“Your introductory period is usually forfeited if you miss a payment,” said Bill Hardekopf, CEO of LowCards.com.
Banks also will typically charge a fee of 3 percent to 4 percent on the amount transferred.
The average interest rate on balance transfer cards is 12.59 percent, according to CreditCards.com. That's the rate borrowers can expect to pay after the introductory period on their cards ends. On cards offering a variable interest rate, borrowers can end up having a lower or higher interest rate.
Worried about taking on more credit cards? Griffin of Experian said credit scores put less emphasis on the number of accounts borrowers have than on how those accounts are used, namely, if your balances are high relative to the amount of credit you have available.
Experts differ on the wisdom of resorting to other options. “With a credit card, the worst thing that can happen is you default, your credit will go down,” said Garcia. “With a home equity line of credit, that could have implications for your homeownership and your continued relationship with that bank.”
Make a budget
Make a budget of your fixed household expenses, such as your mortgage or rent, utilities, car loan, insurance, and so on. Carve out a realistic amount of money for more variable costs, such as gas, groceries and entertainment.
Once you figure out a monthly plan that allows you to pay down your card debt, even if it means scrimping here and there, stick with it. The key to doing that is to remain on top of expenses.
Computer and mobile phone apps designed for tracking expenses abound. Your bank likely already has an app that can help you to keep up with charges on accounts.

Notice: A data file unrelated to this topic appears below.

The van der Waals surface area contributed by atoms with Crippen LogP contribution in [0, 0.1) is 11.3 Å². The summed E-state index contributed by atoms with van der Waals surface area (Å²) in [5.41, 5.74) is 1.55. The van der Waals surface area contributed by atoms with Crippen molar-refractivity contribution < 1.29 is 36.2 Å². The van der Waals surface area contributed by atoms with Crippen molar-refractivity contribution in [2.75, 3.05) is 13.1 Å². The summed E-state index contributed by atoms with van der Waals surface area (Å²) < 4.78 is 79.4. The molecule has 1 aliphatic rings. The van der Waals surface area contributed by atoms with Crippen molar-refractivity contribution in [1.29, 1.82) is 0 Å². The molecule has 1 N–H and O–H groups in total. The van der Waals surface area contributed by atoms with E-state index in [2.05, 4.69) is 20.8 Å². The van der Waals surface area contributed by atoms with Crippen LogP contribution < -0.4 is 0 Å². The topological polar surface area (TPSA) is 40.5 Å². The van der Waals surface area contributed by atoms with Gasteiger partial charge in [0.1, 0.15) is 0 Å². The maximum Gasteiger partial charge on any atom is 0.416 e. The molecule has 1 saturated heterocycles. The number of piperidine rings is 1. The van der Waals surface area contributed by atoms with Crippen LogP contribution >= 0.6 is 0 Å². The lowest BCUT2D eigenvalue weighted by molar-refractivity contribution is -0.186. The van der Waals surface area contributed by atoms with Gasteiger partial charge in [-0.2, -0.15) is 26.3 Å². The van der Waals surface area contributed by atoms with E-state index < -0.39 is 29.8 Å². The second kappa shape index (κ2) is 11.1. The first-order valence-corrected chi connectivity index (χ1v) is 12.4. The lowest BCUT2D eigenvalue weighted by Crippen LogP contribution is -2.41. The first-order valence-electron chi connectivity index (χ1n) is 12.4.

Some of the most popular apps include Mint.com and Pageonce, which draw data from bank, credit card and other accounts to give users a comprehensive view of their finances and spending. They also help organize and track expenses, sending email alerts when bills are due, among other features.
Both are available for iPhones and smartphones running Google's Android operating system.
Garcia suggests one way to remove temptation from ill-advised impulse spending is to open a separate bank account without debit card privileges and have a portion of your paycheck directly deposited there. Then, you use that account to pay down your cards.
Use it, don't abuse it
The best way to get back on the right financial track is to get in the habit of paying off any charges on cards right away. It helps to reframe one's understanding of what credit is, Garcia said.
“When you use a credit card, you're tapping into a deficit — unless you plan to pay for it — rather than a reservoir of savings,” she said. “The person should ask themselves, ‘Can I pay off that balance every month?' and if I can't, what's that going to cost me?”
Feeling overwhelmed by debt? Counseling agencies approved by the U.S. Department of Housing and Urban Development offer free credit counseling, advice on making a personal budget and dealing with creditors. They can be found on www.hud.gov.